RIP to a man who made nightmares real and revolutionized and inspired horror films.
Ruby by Cynthia Bond is about Ephram Jennings who in his 40s finally finds the strength to go against the sister that raised him and the community that supported him to pursue his childhood love of the local crazy Ruby who is shamed as a godless whore corrupting the good men in a small black town in Texas during the 60s. Through various character vantage points and flashbacks, we learn the harrowing and complicated history of the central lovers and their community, which includes unflinching accounts of child rape, murder, and physical abuse, set within a spiritual war between Christianity, a form of Voodooism, and simple human decency.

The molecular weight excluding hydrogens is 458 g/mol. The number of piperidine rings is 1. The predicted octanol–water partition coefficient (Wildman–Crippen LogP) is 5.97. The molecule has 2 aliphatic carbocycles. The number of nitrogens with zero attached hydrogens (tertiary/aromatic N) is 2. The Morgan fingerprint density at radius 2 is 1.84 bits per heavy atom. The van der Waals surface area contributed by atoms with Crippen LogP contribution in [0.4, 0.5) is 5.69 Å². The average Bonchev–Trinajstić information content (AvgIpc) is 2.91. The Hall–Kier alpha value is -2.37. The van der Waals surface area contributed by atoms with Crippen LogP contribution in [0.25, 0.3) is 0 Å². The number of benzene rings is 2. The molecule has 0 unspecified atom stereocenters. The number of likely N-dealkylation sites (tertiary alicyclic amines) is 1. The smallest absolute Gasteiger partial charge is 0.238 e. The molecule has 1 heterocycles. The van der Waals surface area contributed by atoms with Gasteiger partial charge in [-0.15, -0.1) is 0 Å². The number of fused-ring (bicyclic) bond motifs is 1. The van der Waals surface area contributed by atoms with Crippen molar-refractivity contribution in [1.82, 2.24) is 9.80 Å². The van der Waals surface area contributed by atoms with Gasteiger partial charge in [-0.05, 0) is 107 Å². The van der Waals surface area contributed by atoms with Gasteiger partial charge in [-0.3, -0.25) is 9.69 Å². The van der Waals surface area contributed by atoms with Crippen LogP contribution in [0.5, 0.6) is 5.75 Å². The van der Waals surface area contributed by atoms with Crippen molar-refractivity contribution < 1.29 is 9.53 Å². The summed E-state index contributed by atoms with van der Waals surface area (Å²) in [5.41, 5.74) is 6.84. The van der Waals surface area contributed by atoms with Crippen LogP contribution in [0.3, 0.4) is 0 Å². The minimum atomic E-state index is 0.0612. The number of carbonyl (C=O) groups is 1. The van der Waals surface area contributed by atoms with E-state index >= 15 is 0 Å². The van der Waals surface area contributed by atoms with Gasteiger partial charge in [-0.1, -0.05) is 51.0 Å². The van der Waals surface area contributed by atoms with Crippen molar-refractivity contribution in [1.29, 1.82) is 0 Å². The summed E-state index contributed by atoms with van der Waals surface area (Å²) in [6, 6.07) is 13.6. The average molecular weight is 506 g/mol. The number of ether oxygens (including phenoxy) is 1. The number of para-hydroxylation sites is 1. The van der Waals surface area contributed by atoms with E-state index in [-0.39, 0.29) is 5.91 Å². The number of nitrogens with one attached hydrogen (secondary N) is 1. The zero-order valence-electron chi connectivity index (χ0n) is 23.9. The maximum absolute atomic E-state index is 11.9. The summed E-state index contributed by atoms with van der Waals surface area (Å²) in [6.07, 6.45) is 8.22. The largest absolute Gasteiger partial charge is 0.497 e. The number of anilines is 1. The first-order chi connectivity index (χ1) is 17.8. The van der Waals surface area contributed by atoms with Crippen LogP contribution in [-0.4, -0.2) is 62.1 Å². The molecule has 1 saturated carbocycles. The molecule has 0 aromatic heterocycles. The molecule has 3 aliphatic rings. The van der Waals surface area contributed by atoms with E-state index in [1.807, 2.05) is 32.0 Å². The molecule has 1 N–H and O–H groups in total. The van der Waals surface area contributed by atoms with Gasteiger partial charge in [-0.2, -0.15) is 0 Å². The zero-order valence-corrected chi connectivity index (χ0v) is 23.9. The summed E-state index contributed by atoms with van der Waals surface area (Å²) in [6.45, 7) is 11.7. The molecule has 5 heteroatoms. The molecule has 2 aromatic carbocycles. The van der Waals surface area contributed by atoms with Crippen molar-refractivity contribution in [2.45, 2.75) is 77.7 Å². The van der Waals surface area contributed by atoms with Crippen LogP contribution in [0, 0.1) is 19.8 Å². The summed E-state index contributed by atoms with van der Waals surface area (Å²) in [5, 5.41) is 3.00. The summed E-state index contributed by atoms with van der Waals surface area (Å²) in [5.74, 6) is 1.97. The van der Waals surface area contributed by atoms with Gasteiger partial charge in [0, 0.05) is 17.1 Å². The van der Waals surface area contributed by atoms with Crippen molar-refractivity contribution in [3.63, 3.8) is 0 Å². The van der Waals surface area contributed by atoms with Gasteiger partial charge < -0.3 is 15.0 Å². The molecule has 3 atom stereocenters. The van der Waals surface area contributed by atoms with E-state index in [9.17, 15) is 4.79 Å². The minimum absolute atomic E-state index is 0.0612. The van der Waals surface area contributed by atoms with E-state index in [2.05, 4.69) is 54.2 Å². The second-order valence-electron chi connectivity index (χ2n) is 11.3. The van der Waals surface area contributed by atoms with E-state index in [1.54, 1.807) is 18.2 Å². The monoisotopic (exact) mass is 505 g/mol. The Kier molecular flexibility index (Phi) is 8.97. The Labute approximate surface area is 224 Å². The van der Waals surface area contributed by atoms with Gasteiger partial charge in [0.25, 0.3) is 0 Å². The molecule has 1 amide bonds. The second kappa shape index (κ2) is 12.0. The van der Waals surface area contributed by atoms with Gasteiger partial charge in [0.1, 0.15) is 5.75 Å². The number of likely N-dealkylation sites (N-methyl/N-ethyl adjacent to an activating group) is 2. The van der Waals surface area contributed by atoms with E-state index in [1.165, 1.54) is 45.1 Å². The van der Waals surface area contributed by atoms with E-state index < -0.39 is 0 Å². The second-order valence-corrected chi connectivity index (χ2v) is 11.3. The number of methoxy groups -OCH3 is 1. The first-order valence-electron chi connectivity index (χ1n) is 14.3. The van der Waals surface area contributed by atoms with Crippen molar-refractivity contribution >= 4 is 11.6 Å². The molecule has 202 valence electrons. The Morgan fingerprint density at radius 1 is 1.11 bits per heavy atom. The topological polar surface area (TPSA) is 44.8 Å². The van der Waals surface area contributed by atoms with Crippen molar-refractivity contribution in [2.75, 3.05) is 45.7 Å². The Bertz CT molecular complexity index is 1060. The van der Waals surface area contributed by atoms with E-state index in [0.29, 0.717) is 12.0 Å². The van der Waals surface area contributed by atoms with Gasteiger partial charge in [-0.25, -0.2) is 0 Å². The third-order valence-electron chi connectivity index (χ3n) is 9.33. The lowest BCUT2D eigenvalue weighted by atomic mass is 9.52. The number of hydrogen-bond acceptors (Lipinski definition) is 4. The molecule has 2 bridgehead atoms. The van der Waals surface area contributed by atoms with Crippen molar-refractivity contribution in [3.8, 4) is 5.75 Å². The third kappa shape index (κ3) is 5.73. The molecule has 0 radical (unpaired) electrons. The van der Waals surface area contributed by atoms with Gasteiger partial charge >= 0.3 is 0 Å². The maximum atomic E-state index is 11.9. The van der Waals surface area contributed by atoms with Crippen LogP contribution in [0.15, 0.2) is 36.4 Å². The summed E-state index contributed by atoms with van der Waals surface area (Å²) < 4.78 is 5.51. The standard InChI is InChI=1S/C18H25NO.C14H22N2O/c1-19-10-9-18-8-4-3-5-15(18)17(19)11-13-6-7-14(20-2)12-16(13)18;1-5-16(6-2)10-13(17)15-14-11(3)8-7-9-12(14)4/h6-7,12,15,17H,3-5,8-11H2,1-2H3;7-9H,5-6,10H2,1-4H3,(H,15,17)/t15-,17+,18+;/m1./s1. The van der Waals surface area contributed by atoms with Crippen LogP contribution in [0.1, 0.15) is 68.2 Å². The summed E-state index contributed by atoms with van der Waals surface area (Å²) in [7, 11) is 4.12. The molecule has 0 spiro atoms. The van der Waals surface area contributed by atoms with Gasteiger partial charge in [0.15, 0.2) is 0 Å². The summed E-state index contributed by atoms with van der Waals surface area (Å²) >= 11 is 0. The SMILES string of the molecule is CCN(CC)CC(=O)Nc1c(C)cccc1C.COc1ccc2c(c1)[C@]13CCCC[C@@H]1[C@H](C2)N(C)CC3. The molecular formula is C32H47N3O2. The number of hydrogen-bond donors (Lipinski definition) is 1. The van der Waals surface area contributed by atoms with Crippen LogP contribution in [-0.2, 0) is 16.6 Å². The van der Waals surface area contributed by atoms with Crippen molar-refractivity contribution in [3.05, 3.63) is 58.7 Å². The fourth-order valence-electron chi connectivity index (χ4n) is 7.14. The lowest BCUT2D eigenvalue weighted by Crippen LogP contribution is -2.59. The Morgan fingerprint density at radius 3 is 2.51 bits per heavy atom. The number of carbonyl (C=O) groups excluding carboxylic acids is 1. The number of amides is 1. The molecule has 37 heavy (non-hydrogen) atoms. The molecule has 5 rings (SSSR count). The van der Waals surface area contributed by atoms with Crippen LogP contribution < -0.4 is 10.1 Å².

I am so glad that I read Ruby by Cynthia Bond. Given the subject matter of the book, “glad” would seem like the wrong word, but this book fed a piece of my soul, and for that I am grateful and, yes, glad. Given the subject matter of the book, it would seem like a “hard” book to read, something I wouldn’t easily consume, something that would take me a long time to get through. But Cynthia Bond has a way with words and a way with story and she wrapped her words and her story around my mind and my heart and my soul and took me down this path, little by little, until I couldn’t turn away from the horror, but became a witness and therefore part of a possible solution. What is the solution? Hope. Acceptance. Not turning a blind eye. Not shying away from truth.